In today’s troubled economy, every credit card owner not only needs to be careful in their purchases, but also in the credit card they select. If you find that you have chosen the wrong card, don’t fear. Moving your credit account to a card better suited to your finances is not only simple, but necessary.
Your first task is to gather the information for your current credit cards. Do you know your credit limit? Your available credit amount? Your annual percentage rate (APR)? Call your current credit card customer service departments and ask what is the best rate you can receive without transferring your funds. This is almost always less expensive and, many times, fast and easy. If you let your credit card companies know that you are looking for a lower interest card and that you are shopping for better rates, you will almost always get a counter-offer for a better rate which can by applied immediately (as long as your credit is in good standing, of course). No fuss, no muss, and more money in your pocket! This is also a great practice to do annually, just to fine-tune your portfolio.
Secondly, do you know if you are you holding a gold mine in your current card? While you are researching your current accounts, find out about the transfer fees for all the credit cards you currently have. In my case, I found that one of my credit cards already had the best APR available to me in the market – but most importantly, a special offer for me to transfer any other credit card balances to my current card for a 0.0% APR and an amazing $0 transfer fee! What did I do? Of course, I transferred all my other higher balances to my current card at a 0.0% APR and made great gains in my credit portfolio without having to look any further than my own backyard.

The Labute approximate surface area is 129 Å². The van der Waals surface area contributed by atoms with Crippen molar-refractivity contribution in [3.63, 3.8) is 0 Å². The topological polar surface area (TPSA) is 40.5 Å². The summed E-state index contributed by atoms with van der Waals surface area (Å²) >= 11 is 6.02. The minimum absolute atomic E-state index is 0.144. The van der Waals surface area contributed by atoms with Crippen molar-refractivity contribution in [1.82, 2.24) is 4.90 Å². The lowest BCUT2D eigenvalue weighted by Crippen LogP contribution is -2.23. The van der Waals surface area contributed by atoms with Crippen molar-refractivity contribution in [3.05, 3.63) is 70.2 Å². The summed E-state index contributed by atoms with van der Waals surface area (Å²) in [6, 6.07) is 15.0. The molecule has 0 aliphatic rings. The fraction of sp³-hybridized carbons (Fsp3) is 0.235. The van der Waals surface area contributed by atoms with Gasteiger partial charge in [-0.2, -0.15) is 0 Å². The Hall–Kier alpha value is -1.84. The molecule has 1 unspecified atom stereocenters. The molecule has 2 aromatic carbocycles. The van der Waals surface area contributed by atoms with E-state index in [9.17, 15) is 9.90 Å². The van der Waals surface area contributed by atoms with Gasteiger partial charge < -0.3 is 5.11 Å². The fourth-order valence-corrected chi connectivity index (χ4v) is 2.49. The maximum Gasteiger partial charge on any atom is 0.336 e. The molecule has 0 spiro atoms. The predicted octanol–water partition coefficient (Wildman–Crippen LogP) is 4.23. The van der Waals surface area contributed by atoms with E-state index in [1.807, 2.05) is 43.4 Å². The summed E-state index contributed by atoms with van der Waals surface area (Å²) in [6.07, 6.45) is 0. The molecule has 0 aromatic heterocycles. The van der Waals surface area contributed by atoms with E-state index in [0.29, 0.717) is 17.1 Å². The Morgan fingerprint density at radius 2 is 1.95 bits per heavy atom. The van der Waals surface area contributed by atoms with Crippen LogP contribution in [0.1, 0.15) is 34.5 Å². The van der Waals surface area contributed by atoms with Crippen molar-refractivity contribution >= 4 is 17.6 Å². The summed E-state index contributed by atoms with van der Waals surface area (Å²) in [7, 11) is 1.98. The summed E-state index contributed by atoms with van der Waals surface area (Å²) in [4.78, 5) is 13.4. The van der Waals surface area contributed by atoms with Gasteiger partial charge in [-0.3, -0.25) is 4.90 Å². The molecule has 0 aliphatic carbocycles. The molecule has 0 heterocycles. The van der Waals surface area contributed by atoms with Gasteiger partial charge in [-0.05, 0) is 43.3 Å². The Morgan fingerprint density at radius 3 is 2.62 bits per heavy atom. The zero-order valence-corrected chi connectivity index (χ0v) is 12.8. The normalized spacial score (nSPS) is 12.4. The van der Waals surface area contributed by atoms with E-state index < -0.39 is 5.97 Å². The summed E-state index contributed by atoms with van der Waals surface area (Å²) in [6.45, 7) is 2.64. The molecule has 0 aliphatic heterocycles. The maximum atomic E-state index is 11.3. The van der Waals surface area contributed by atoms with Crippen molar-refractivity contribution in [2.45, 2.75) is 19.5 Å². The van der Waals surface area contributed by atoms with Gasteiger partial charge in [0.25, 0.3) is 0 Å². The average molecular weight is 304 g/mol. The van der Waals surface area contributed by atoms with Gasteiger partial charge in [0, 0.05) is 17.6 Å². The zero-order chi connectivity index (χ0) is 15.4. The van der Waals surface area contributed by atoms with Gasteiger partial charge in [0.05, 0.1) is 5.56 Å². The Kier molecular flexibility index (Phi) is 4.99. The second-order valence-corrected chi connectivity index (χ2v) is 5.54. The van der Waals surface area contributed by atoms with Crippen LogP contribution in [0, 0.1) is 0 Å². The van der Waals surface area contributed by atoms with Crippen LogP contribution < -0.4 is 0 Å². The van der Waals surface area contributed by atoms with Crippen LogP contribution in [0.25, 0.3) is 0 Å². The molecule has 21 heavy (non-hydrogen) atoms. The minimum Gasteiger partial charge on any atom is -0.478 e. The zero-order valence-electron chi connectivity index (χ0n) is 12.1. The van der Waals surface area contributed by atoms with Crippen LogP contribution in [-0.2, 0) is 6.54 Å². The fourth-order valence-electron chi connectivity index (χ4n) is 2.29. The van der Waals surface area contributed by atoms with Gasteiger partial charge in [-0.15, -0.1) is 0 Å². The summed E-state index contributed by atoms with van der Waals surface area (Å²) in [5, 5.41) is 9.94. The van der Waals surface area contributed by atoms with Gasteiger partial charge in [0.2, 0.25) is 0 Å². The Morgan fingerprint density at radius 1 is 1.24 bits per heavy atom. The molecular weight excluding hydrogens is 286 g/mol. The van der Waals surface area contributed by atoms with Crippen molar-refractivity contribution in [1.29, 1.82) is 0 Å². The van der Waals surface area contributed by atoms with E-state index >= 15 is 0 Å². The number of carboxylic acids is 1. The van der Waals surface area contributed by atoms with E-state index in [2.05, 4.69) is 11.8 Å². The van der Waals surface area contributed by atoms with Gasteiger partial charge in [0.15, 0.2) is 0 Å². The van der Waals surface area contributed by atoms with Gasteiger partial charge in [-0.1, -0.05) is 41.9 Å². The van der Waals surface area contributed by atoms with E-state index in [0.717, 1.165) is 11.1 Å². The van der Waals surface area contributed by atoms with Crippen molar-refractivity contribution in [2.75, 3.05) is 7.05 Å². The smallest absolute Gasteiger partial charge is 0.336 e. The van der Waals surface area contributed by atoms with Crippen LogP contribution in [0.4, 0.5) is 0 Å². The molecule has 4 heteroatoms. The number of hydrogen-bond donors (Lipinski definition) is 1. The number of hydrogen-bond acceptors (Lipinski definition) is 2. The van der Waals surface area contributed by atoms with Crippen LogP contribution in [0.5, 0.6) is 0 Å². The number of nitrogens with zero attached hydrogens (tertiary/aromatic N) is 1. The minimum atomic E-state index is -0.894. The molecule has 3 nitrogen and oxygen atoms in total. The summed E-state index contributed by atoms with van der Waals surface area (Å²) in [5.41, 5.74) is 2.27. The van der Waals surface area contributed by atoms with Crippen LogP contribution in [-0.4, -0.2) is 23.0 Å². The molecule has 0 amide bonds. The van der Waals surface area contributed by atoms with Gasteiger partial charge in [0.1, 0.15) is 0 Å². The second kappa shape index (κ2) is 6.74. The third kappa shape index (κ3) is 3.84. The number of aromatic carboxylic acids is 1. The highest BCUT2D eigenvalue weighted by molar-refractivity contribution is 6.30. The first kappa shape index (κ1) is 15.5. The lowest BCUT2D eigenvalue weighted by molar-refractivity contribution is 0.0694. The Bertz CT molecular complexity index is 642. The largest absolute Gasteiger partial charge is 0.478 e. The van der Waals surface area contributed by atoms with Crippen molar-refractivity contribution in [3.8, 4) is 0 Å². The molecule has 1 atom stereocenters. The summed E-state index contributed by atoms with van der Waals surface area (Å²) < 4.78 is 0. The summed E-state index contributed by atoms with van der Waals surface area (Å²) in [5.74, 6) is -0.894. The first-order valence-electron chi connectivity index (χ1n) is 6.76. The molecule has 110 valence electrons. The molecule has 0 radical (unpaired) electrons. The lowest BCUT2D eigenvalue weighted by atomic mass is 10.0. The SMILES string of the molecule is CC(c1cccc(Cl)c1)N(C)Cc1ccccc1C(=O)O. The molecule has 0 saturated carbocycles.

Next, if you haven’t found a great card in your current accounts, gather any offers you have received in the mail. If these are from valid credit companies, read the fine print of each offer, especially to find out the 1) initial or introductory APR, 2) long-term APR, 3) transfer fees (minimum and maximum amounts) and length of offer. Discard any offers which offer a tempting short-term offer but have double-digit long term APRs and any that have transfer fees with a maximum charge of greater than $50. Any offers with those numbers isn’t worth your time to switch and can cost you a big loss in the long run, especially if you continue to use your cards. If you find an offer with the two most important factors of 1) a better short term and long term APR than your current account and 2) a $0 or low fee transfer fee (this is usually $50 or less), then calculate the amount you will pay for the actually transfer process. Is this greater than the interest you will pay on your debt until you can pay it off? If not, then you have a viable transfer option.
Your last step is the easiest, as the hardest work is already done. Once you have found a good offer, use whichever method the transfer card suggests. Some give you “checks” along with the promotional application you received. You simply send this check to your old card to “payoff” the balance and transfer it to the new card. This serves the double purpose of paying off your old card with a check, as usual, and taking care of the transfer in a single step. Just make sure you continue to pay your current card payments on time, just in case your transfer check does not clear before your monthly payment due date. Other offers can be done by completing the new card application and transfer in a single online transaction. Since you will be doing this through a verified and secure site (you have researched this company, right?), this is a very convenient option. Simply make sure that you print the online confirmation page of the transfer transaction for your records.
You’re done! Your credit should now be managed by a better and less expensive credit card account where you will pay less interest as you pay if off. And this is the key – paying it off. Always remember that transferring credit to save you money is a short-term strategy and should only be used during “crunch time” – when we absolutely have to use our credit. But our long-term strategy should always be to pay off those cards and be making interest, not paying it!